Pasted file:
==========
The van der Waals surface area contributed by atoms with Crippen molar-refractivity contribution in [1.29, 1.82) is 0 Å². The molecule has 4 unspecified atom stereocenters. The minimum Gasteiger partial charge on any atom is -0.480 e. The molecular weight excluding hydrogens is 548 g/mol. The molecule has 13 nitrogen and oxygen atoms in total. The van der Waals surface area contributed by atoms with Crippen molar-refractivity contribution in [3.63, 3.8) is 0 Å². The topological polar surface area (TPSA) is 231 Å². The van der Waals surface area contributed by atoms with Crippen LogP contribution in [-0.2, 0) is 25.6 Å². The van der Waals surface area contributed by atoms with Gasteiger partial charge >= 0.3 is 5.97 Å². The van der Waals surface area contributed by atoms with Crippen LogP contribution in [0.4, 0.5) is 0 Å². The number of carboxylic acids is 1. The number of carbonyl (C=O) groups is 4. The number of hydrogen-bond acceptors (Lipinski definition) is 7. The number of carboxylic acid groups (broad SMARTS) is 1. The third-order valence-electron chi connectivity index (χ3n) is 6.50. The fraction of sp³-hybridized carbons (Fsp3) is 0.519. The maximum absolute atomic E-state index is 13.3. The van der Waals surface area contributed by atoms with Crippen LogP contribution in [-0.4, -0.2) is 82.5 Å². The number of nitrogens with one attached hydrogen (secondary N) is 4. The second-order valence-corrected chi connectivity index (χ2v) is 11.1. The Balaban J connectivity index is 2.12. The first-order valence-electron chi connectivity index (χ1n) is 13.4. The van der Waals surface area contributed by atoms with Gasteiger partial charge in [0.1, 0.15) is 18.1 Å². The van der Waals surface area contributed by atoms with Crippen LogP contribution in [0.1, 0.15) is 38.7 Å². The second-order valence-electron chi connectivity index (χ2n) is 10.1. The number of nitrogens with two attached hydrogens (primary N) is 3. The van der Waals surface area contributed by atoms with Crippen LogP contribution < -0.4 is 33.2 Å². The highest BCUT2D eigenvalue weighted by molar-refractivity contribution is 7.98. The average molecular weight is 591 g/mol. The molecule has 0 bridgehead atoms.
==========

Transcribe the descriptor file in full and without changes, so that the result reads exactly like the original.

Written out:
The van der Waals surface area contributed by atoms with Crippen molar-refractivity contribution in [1.29, 1.82) is 0 Å². The molecule has 4 unspecified atom stereocenters. The minimum Gasteiger partial charge on any atom is -0.480 e. The molecular weight excluding hydrogens is 548 g/mol. The molecule has 13 nitrogen and oxygen atoms in total. The van der Waals surface area contributed by atoms with Crippen molar-refractivity contribution in [3.63, 3.8) is 0 Å². The topological polar surface area (TPSA) is 231 Å². The van der Waals surface area contributed by atoms with Crippen LogP contribution in [-0.2, 0) is 25.6 Å². The van der Waals surface area contributed by atoms with Gasteiger partial charge >= 0.3 is 5.97 Å². The van der Waals surface area contributed by atoms with Crippen LogP contribution in [0.4, 0.5) is 0 Å². The number of carboxylic acids is 1. The number of carbonyl (C=O) groups is 4. The number of hydrogen-bond acceptors (Lipinski definition) is 7. The number of carboxylic acid groups (broad SMARTS) is 1. The third-order valence-electron chi connectivity index (χ3n) is 6.50. The fraction of sp³-hybridized carbons (Fsp3) is 0.519. The maximum absolute atomic E-state index is 13.3. The van der Waals surface area contributed by atoms with Crippen LogP contribution in [-0.4, -0.2) is 82.5 Å². The number of nitrogens with one attached hydrogen (secondary N) is 4. The second-order valence-corrected chi connectivity index (χ2v) is 11.1. The Balaban J connectivity index is 2.12. The first-order valence-electron chi connectivity index (χ1n) is 13.4. The van der Waals surface area contributed by atoms with Gasteiger partial charge in [0.1, 0.15) is 18.1 Å². The van der Waals surface area contributed by atoms with Crippen LogP contribution in [0.1, 0.15) is 38.7 Å². The second-order valence-electron chi connectivity index (χ2n) is 10.1. The number of nitrogens with two attached hydrogens (primary N) is 3. The van der Waals surface area contributed by atoms with Crippen LogP contribution < -0.4 is 33.2 Å². The highest BCUT2D eigenvalue weighted by molar-refractivity contribution is 7.98. The average molecular weight is 591 g/mol. The molecule has 0 bridgehead atoms.